Your smile is beautiful. And, believe it or not, when you have dental implants, you get to keep that beautiful smile without anyone knowing the difference between your dental implants and your natural teeth. But to keep that smile pearly white, you’ll need to practice good oral hygiene and make sure you’re properly cleaning both your natural teeth and your dental implants.
Don’t worry. Even if your implants are new, you may be surprised by how much you already know about how to clean your dental implants. Just follow these (familiar) tips:
Choose the right tools
For daily brushing, a soft-bristled brush is best. Standard floss works just fine, but there are specialty tools available as well, such as the Waterpik Water Flosser, which allows you to quickly, easily, and painlessly clean the areas surrounding your implant. These specialty devices shoot a gentle spray of water onto your teeth to help you remove plaque and food particles. And finally, your dentist may recommend an interdental brush — a brush that looks a bit like a pipe cleaner — to really clean out the spaces between the teeth.
Choose your toothpaste and mouthwash wisely
It’s vital to use a non-abrasive toothpaste in order to preserve the top layer of your replacement teeth, as well as the enamel on your natural teeth. Anti-bacterial mouthwash is another key part of your routine; it can play an important role in keeping infection at bay.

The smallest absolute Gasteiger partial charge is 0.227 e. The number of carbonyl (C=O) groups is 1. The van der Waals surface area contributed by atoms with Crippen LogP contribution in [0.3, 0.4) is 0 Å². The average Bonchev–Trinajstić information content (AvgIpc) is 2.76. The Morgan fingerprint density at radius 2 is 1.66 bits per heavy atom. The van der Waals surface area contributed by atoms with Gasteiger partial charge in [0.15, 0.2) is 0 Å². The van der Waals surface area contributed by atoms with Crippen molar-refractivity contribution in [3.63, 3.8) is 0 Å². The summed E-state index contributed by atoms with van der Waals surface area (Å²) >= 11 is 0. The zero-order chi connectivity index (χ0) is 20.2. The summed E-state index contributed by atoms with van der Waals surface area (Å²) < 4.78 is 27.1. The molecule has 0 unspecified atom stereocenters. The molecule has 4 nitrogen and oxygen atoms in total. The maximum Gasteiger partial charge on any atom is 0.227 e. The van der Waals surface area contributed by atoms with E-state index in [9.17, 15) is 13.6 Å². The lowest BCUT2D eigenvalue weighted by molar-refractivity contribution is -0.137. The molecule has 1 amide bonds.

Develop good habits
Good oral hygiene is imperative to ensure the health of your dental implant, and your post-procedure care should focus on the gums. The tissue surrounding the implant should appear pink and firm, and can be flossed as usual to ensure the removal of food particles from the area surrounding the implant. Just like with natural teeth, good habits should include brushing after meals or at least twice a day, and flossing at least once a day.
Keep your routine appointments with your dentist
After you receive your dental implants, your dentist may want to see you every three or four months instead of every six months. It’s important that you keep these appointments, as they allow your dentist the opportunity to closely monitor the state of your implants and to intervene if any adjustments need to be made in their care and cleaning. Your dentist will also keep an eye out for any signs of infection. If infection does set in, it can mean rapid bone loss. If the bone recedes too much, you risk losing the implant altogether.
We’re in this together
If you take good care of your dental implants, you can make them last for the rest of your life. And we can help. The Dental Implant Experts are here to guide you on your journey, and our expert care includes not only tooth extraction and implant placement, but also post-procedural check ups, and any needed advice or information.
If you have questions about cleaning devices or techniques to keep your dental implants in good condition, give us a call. Or if you want to know more about how dental implants work and whether they’d be a good fit for you, we’re happy to schedule a consultation.